And the final 1 percent of people willing to talk about sharpening are idiots like me. I don’t think one system is particularly better than any other. I don’t sell sharpening equipment. I’ll be happy to teach you to sharpen, but you have to promise me you’ll master one sharpening system and use it exclusively for one year before changing your routine or buying different equipment.
I call this “sharpening monogamy,” and I think it’s the fastest route to the sharpest edges.
So step one is to pick one system and sign that pre-nuptial agreement, but don’t buy anything yet. First you need to understand what sharp looks like (and what dull looks like). And you need to figure out the three grits in your system of choice that will grind, hone and polish your tools.
Only then should you get out your wallet
— Christopher Schwarz
P.S. These sharpening columns are generally not going to allow comments. Why? Well, I think this column pretty much lays out why. If you’d like to take me to task on my approach, I recommend posting your thoughts on your blog.
P.P.S. And if you think this is a “free speech” thing, please read this first.
Filed under: Sharpen This, Uncategorized
After years of working with professional and amateur woodworkers all over the world I have concluded that people who are hostile to handwork tend to badmouth it for a simple reason: They cannot really and truly sharpen.
They might be able to rub a chisel on a rock so their chisels can chop out wood left behind by a router or saw, but beyond that, they are lost.
Think about it: What if your table saw tried to kill you every time you turned it on? (Oh, wait, that’s what it really does do.) OK, imagine if your table saw’s blade had only two teeth on it. You’d hate that saw. You’d tell your students to avoid it. You’d say it was no way to make furniture.
Fixing this ornery saw takes about five minutes, tops: Remove the old blade and replace it with a sharp one. The same goes for a dull chisel or plane blade. Five minutes on the stones (or strop, if you are so inclined) and you are back to perfect.
But if you are unwilling to take a half-hour lesson and perform a few practice sessions to learn to sharpen, then you are going to be forever left with tools that are frustrating, slow, damaging to the wood and awkward.
And that is – I think – the source of hostility to handwork. It’s not that these naysayers think their machines are so fantastic. It’s that they are unwilling to admit they cannot sharpen at a high level.
This is not a supposition. I’ve concluded this after looking at a lot of people’s edges and comparing it to their work and what they say. (The only outliers to my observation are the few people who really can sharpen, but their public personas are based on bashing handwork – yes, these people exist.)
I say all this because today marks a turning point on this blog. Until today, I avoided writing much about sharpening because it is a sticky wicket. There is more misinformation floating around about sharpening than any other woodworking topic (the topic of finishing is a close second).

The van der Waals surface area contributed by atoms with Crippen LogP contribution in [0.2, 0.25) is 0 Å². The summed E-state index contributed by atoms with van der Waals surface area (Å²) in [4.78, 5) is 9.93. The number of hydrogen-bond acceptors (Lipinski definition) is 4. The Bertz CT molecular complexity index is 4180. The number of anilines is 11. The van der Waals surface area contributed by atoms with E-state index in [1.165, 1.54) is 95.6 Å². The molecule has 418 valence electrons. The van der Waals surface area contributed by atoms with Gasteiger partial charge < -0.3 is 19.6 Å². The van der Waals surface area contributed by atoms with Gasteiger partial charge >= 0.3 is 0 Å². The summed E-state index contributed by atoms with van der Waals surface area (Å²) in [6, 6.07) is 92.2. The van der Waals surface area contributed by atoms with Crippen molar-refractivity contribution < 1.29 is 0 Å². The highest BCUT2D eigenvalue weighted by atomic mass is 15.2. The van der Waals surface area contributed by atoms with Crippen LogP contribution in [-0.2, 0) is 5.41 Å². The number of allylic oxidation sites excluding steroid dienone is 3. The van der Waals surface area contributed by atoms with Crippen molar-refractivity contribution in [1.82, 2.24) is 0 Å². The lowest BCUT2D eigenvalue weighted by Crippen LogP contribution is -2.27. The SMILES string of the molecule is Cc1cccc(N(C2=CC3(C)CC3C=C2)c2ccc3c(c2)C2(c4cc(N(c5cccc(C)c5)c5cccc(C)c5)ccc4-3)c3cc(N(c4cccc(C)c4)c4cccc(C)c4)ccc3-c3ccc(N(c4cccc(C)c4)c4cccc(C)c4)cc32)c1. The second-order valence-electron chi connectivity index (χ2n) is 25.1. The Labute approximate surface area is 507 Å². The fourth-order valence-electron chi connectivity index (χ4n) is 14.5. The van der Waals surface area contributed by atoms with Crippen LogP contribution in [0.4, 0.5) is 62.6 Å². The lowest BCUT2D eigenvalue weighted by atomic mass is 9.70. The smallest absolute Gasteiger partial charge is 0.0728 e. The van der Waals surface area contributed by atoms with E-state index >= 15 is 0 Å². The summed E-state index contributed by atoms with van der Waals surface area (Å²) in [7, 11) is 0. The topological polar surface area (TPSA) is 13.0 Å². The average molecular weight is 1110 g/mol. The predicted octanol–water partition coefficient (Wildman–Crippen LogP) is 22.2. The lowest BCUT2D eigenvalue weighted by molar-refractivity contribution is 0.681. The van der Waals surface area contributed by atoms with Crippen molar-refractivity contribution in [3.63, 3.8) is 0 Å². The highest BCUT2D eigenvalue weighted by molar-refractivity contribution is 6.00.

I have started a new category on this blog: Sharpen This. Articles in this category will show you how I sharpen every tool in my chest: planes, chisels, scrapers, travishers, scorps, moulding planes, awls, spade bits, screwdrivers and so forth. I’ll also attempt to disarm the consumerist economy that has sprung up to capitalize on our craft’s fear of this simple process.
You don’t need a lot of equipment to sharpen. All the systems work. The trick is to pick one system (what I call “sharpening monogamy”) and practice.
And if you are willing to humble yourself before a teacher, admit you cannot sharpen and take a lesson, you can get fixed up with everything you need to know in less than half an hour. (Pro tip: Attend a Lie-Nielsen Hand Tool Event and they will gladly give you a complete and free lesson.)
But if you won’t do this and you continue bash handwork, then I have only two words (and an obscene gesture) for you: Sharpen this.
— Christopher Schwarz
Filed under: Sharpen This, Uncategorized
When my former husband and I moved to southern Indiana in 1988, we became friends with a carpenter named Joe who possessed an endearing confidence that everything he thought and said was right. He and his wife were literal about the biblical injunction to go forth and multiply. By the time we met, they were well on their way to having a chief for each of their own twelve tribes. My husband and I, on the other hand, had decided not to reproduce, convinced that our species was already consuming such a disproportionate percentage of the earth’s resources that we had a moral duty not to make things worse.
One day Joe brought up the subject of our not having kids. “People who don’t have children are just selfish,” he began. “Don’t get me wrong; I’m not saying that you two are bad people. But you think only of yourselves: your work, what you’re going to cook for dinner, where you’d like to go on vacation. Now, none of this stuff is unimportant! But when you have children, you’re forced to think about others. Instead of keeping everything for yourself, you’re forced to share. It makes you a better person.”